Divining the Zodiac Stone

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Tony Maples Photography


“Dig right here” he commanded. His followers, never doubting, set to work, and upon removing a few feet of sand, low and behold, there were revealed the buried millstones. Wight said he saw them in a vision and his followers believed it. (Smithwick pp 299-300 as quoted by Philip C Wightman “The Life and Contributions of Lyman Wight”).

This millstone thus recovered is pictured above and is now built into a fireplace; it can be seen in the Bandera Frontier Times Museum.

Nothing Remains of Zodiac

Zodiac Historical Marker

Photo: Robert C Deming

The people of Zodiac moved near Bandera, but by 1858 they decided to go to Missouri to join another group of Mormons.  Lyman Wight died at a campsite seven miles from San Antonio, reportedly falling into a campfire.  He was buried in his robes in the cemetery at Zodiac, which was all that remained of the settlement, and that has since been destroyed as well.  This is a much bigger story than is told here; to find out more, visit the Pioneer Museum in Fredericksburg.  Another resource for Texas frontier history buffs is  Fort Martin Scott in Fredericksburg which holds their annual Frontier Days November 11-12, 2016, with re-enactors demonstrating what  life on the frontier was like for soldiers, civilians, rangers, and Native Americans.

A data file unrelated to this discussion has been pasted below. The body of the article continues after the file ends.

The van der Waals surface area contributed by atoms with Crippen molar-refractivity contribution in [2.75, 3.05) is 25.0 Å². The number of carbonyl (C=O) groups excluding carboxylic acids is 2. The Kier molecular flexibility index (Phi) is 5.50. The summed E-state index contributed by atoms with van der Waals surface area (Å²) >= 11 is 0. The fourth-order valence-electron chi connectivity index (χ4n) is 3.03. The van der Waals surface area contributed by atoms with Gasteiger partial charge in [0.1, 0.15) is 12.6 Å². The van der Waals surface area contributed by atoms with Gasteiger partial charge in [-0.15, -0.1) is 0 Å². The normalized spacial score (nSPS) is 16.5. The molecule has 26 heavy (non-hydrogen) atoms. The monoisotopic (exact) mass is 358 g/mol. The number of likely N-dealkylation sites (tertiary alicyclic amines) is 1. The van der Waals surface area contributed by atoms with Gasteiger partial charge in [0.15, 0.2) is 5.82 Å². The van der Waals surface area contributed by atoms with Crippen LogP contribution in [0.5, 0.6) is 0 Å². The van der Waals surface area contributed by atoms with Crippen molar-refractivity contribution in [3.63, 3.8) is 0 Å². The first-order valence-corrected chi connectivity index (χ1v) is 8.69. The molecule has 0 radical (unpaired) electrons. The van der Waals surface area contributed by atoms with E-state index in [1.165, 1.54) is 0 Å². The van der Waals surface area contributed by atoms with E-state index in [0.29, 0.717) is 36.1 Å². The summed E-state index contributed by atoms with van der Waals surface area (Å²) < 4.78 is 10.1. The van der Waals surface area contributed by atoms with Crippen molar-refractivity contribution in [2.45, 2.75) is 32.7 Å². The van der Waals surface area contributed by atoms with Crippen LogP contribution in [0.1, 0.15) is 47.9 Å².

Author’s Note: Don’t try to find this marker unless you have a lot of time and are willing to knock on doors.  It is down a couple of miles of private roads into a farm and on foot out into the middle of a field, and when you get there, this photo is all you are going to get.  However, I got to know the friendly and genuine rancher who owns it and learn about his life on the farm, which has been in his family since 1892.  In Texas Hill Country fashion, the subject turned quickly to the drought.  Maybe it helped that I knew his brother, who has the adjoining farm.  He kindly allowed me to walk out into the planted field to get this photo, which he says was the location of the cemetery, not the town (which was some distance west). I also picked up some interesting attitudes about the Mormon settlers passed down in the family but not related in the history I have read on this subject.

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